As of now central banks are the biggest players in the bond market. All printed funds do not end up in the real economy. Partially they are tunnelled into investment funds that sell artificially overpriced government debt. The market is fed with currency which finances the budget deficit and in the case of 10 biggest economies it varies from 0.5% to 10.3% GDP. The only exception is Germany with budget surplus in 2015. However, this year’s influx of immigrants will demolish Merkel’s budget.
In order to produce double digit inflation you need to print more money than just 3-4%. To ‘stimulate’ the economy governments can propose variety of ‘boosting programs’ and lower taxes to make sure deficits will explode. The authorities will finance it with freshly printed money leading to inflation.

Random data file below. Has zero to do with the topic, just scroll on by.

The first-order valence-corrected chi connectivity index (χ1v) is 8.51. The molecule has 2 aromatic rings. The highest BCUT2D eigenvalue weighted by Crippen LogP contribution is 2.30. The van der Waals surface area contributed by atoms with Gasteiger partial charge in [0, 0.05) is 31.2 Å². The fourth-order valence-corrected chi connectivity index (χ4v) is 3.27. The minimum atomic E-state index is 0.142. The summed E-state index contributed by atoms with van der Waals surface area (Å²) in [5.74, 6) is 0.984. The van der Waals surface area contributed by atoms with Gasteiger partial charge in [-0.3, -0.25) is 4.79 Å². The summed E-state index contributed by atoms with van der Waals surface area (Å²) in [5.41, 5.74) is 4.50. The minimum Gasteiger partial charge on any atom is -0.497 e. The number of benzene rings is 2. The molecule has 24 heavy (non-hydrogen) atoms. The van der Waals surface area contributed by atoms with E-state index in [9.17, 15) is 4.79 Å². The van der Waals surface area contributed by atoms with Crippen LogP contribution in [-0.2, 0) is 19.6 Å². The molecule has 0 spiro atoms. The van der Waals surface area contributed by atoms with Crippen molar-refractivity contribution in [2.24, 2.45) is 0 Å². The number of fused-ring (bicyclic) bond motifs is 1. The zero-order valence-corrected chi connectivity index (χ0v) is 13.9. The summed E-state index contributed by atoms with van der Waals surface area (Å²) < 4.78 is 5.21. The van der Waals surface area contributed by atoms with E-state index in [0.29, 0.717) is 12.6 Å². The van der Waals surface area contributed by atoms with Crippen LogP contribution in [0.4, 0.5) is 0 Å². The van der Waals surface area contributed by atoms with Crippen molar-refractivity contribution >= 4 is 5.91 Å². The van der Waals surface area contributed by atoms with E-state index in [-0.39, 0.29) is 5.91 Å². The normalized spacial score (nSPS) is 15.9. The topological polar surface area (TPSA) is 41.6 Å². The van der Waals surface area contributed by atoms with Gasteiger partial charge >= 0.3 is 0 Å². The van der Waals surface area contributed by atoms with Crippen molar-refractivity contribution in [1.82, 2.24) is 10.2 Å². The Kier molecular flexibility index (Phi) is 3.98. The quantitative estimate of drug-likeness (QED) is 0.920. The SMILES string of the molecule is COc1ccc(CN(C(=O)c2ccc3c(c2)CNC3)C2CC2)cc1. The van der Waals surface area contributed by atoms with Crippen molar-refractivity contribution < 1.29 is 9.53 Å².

More resourceful politicians instead of tax reduction could offer giving the money out – this has been mentioned already as ‘helicopter money’. Unofficial sources hint at the possibility of the EBC giving out 1300 EUR to each person if the central bank’s policy fails at delivering inflation target. Sooner or later we will experience higher inflation thanks to bankers’ crazy ideas.
Reducing the debt – second part of the plan
Let’s assume that central banks achieve what they want and real inflation reaches 8-10% with simultaneously keeping interest rates at zero or negative levels. The inflation is now higher than interest on any deposit or bond.